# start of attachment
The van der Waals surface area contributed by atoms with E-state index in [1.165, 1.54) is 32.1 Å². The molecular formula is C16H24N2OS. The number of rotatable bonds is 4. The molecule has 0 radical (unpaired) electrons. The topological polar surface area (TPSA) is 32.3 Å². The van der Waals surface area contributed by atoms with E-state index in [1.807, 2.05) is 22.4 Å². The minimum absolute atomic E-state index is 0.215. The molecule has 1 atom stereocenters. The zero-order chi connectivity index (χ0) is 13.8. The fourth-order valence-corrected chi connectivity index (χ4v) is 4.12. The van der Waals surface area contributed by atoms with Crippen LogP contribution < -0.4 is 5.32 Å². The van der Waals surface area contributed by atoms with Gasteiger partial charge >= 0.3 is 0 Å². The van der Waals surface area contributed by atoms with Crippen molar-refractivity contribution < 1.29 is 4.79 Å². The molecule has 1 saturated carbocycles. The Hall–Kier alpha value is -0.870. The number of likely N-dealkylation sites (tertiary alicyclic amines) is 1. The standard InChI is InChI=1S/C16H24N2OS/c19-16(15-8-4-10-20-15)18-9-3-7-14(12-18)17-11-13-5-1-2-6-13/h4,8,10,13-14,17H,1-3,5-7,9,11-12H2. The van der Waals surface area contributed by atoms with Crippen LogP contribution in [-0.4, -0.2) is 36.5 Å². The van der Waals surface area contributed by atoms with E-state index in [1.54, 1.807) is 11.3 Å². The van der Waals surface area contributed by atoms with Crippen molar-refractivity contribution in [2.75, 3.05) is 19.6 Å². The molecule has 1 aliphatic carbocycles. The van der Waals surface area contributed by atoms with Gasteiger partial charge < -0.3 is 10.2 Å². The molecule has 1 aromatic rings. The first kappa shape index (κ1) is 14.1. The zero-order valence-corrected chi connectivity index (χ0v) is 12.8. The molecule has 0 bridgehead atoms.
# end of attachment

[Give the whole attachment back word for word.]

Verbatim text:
The van der Waals surface area contributed by atoms with E-state index in [1.165, 1.54) is 32.1 Å². The molecular formula is C16H24N2OS. The number of rotatable bonds is 4. The molecule has 0 radical (unpaired) electrons. The topological polar surface area (TPSA) is 32.3 Å². The van der Waals surface area contributed by atoms with E-state index in [1.807, 2.05) is 22.4 Å². The minimum absolute atomic E-state index is 0.215. The molecule has 1 atom stereocenters. The zero-order chi connectivity index (χ0) is 13.8. The fourth-order valence-corrected chi connectivity index (χ4v) is 4.12. The van der Waals surface area contributed by atoms with Crippen LogP contribution < -0.4 is 5.32 Å². The van der Waals surface area contributed by atoms with Gasteiger partial charge >= 0.3 is 0 Å². The van der Waals surface area contributed by atoms with Crippen molar-refractivity contribution < 1.29 is 4.79 Å². The molecule has 1 saturated carbocycles. The Hall–Kier alpha value is -0.870. The number of likely N-dealkylation sites (tertiary alicyclic amines) is 1. The standard InChI is InChI=1S/C16H24N2OS/c19-16(15-8-4-10-20-15)18-9-3-7-14(12-18)17-11-13-5-1-2-6-13/h4,8,10,13-14,17H,1-3,5-7,9,11-12H2. The van der Waals surface area contributed by atoms with Crippen LogP contribution in [-0.4, -0.2) is 36.5 Å². The van der Waals surface area contributed by atoms with E-state index in [1.54, 1.807) is 11.3 Å². The van der Waals surface area contributed by atoms with Crippen molar-refractivity contribution in [2.75, 3.05) is 19.6 Å². The molecule has 1 aliphatic carbocycles. The van der Waals surface area contributed by atoms with Gasteiger partial charge < -0.3 is 10.2 Å². The molecule has 1 aromatic rings. The first kappa shape index (κ1) is 14.1. The zero-order valence-corrected chi connectivity index (χ0v) is 12.8. The molecule has 0 bridgehead atoms.